Do you remember the moment you were saved? The truth is, even then, there were problems in your life. (You may have even realized your need for Christ because of those problems.) But at the moment of salvation, your heart was focused on Christ and overflowing with joy.
Regardless of what difficulties you face today, if you know Christ as your Savior, you can rejoice in the fact that you are saved.
Yet I will rejoice in the Lord, I will joy in the God of my salvation. (Habakkuk 3:18)
Notwithstanding in this rejoice not, that the spirits are subject unto you; but rather rejoice, because your names are written in heaven. (Luke 10:20)
2. In abiding in Christ
Spiritual leaders desire strength for their areas of service. But strength for what we do comes from strength in who Christ is.Strength for what we do comes from strength in who Christ is. Click To Tweet
It is by abiding in Him—daily walking in fellowship with Him—that we have a continuous source of strength.
Abide in me, and I in you. As the branch cannot bear fruit of itself, except it abide in the vine; no more can ye, except ye abide in me. I am the vine, ye are the branches: He that abideth in me, and I in him, the same bringeth forth much fruit: for without me ye can do nothing. (John 15:4–5)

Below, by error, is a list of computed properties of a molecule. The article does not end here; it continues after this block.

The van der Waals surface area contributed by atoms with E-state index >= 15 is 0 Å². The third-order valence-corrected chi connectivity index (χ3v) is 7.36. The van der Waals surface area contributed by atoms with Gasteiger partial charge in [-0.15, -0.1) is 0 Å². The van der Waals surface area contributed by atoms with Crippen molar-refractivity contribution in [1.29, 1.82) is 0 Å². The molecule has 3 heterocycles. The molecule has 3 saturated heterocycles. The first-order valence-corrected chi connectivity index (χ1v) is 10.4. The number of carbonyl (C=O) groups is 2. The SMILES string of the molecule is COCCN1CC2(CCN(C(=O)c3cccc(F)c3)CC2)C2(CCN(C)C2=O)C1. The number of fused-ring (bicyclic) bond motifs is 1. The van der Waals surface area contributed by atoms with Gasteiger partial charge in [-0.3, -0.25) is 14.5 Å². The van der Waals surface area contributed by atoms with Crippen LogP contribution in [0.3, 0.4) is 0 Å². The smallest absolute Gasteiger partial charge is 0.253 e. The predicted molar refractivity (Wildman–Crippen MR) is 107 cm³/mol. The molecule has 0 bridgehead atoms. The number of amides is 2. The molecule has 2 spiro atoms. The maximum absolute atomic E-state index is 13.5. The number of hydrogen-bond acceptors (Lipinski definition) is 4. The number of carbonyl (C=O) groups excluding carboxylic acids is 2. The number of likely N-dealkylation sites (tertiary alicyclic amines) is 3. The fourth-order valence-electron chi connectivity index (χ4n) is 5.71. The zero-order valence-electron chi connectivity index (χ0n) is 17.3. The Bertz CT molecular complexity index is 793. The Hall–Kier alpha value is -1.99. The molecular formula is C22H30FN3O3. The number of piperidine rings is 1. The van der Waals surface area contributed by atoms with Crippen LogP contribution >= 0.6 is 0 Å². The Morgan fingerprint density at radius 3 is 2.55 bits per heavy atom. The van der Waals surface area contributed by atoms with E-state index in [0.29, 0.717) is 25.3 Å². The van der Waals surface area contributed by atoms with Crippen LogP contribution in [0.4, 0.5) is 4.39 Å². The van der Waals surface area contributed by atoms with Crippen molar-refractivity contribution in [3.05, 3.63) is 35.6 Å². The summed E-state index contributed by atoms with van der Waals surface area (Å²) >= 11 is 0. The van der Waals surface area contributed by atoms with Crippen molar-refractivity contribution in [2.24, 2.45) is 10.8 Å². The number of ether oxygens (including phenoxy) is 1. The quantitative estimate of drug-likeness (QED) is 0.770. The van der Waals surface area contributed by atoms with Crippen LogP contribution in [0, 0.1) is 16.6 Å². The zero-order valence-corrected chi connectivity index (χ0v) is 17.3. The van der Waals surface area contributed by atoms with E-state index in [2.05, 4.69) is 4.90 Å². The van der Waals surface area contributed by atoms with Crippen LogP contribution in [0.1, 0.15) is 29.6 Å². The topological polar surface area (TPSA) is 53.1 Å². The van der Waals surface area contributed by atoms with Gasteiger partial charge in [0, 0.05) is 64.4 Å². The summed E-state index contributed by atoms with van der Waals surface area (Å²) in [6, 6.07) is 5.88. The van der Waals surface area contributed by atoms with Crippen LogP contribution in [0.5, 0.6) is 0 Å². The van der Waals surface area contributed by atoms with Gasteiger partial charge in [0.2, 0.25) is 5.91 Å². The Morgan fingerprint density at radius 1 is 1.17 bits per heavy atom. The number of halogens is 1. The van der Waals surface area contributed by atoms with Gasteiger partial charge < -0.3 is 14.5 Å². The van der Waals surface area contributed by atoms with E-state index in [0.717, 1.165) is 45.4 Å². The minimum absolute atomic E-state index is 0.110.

Abiding in fellowship with Christ includes regular intake of the Word of God. The prophet Jeremiah found “joy and rejoicing” through the words of God
Thy words were found, and I did eat them; and thy word was unto me the joy and rejoicing of mine heart: for I am called by thy name, O Lord God of hosts. (Jeremiah 15:16)
The natural result of an abiding relationship with Christ is joy. In the same conversation when Jesus told His disciples to abide in Him, He further explained, “These things have I spoken unto you, that my joy might remain in you, and that your joy might be full” (John 15:11).The natural result of an abiding relationship with Christ is joy. Click To Tweet
3. In serving the Lord